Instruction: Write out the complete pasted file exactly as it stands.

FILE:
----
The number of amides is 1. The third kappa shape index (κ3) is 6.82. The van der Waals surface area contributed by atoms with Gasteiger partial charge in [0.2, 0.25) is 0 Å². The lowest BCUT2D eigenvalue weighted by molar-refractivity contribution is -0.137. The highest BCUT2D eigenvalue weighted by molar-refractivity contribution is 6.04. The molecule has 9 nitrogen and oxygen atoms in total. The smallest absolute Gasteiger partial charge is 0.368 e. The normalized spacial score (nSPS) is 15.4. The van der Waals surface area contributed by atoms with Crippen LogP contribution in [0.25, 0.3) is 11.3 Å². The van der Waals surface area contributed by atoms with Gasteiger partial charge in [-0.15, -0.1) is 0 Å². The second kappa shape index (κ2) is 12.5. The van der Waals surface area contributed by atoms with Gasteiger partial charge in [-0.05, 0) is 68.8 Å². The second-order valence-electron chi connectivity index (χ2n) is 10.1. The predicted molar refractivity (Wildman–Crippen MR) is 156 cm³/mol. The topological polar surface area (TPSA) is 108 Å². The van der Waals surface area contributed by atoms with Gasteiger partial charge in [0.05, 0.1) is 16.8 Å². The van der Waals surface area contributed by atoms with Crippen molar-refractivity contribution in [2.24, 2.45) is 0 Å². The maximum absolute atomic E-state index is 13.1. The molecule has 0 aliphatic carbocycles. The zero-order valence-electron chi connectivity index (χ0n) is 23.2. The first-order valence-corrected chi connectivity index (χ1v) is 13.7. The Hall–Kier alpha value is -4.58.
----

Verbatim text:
The number of amides is 1. The third kappa shape index (κ3) is 6.82. The van der Waals surface area contributed by atoms with Gasteiger partial charge in [0.2, 0.25) is 0 Å². The lowest BCUT2D eigenvalue weighted by molar-refractivity contribution is -0.137. The highest BCUT2D eigenvalue weighted by molar-refractivity contribution is 6.04. The molecule has 9 nitrogen and oxygen atoms in total. The smallest absolute Gasteiger partial charge is 0.368 e. The normalized spacial score (nSPS) is 15.4. The van der Waals surface area contributed by atoms with Crippen LogP contribution in [0.25, 0.3) is 11.3 Å². The van der Waals surface area contributed by atoms with Gasteiger partial charge in [-0.15, -0.1) is 0 Å². The second kappa shape index (κ2) is 12.5. The van der Waals surface area contributed by atoms with Gasteiger partial charge in [-0.05, 0) is 68.8 Å². The second-order valence-electron chi connectivity index (χ2n) is 10.1. The predicted molar refractivity (Wildman–Crippen MR) is 156 cm³/mol. The topological polar surface area (TPSA) is 108 Å². The van der Waals surface area contributed by atoms with Gasteiger partial charge in [0.05, 0.1) is 16.8 Å². The van der Waals surface area contributed by atoms with Crippen molar-refractivity contribution in [2.24, 2.45) is 0 Å². The maximum absolute atomic E-state index is 13.1. The molecule has 0 aliphatic carbocycles. The zero-order valence-electron chi connectivity index (χ0n) is 23.2. The first-order valence-corrected chi connectivity index (χ1v) is 13.7. The Hall–Kier alpha value is -4.58.